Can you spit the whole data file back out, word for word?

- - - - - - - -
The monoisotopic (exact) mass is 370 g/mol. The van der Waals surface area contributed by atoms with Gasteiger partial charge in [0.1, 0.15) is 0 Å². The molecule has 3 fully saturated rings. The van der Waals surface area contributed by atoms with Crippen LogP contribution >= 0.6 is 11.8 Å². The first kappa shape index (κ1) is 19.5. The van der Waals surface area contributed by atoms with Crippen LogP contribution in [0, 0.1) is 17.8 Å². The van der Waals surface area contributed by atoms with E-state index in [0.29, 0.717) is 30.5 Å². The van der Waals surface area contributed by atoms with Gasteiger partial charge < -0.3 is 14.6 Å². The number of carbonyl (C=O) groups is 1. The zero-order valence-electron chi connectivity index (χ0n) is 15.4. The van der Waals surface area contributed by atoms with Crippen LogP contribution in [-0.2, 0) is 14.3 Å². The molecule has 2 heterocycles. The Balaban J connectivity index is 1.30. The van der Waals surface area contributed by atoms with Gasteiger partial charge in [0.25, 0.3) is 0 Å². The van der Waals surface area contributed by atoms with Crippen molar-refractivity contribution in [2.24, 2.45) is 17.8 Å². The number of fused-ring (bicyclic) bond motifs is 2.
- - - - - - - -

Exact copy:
The monoisotopic (exact) mass is 370 g/mol. The van der Waals surface area contributed by atoms with Gasteiger partial charge in [0.1, 0.15) is 0 Å². The molecule has 3 fully saturated rings. The van der Waals surface area contributed by atoms with Crippen LogP contribution >= 0.6 is 11.8 Å². The first kappa shape index (κ1) is 19.5. The van der Waals surface area contributed by atoms with Crippen LogP contribution in [0, 0.1) is 17.8 Å². The van der Waals surface area contributed by atoms with E-state index in [0.29, 0.717) is 30.5 Å². The van der Waals surface area contributed by atoms with Gasteiger partial charge < -0.3 is 14.6 Å². The number of carbonyl (C=O) groups is 1. The zero-order valence-electron chi connectivity index (χ0n) is 15.4. The van der Waals surface area contributed by atoms with Crippen LogP contribution in [-0.2, 0) is 14.3 Å². The molecule has 2 heterocycles. The Balaban J connectivity index is 1.30. The van der Waals surface area contributed by atoms with Gasteiger partial charge in [0.25, 0.3) is 0 Å². The van der Waals surface area contributed by atoms with Crippen molar-refractivity contribution in [2.24, 2.45) is 17.8 Å². The number of fused-ring (bicyclic) bond motifs is 2.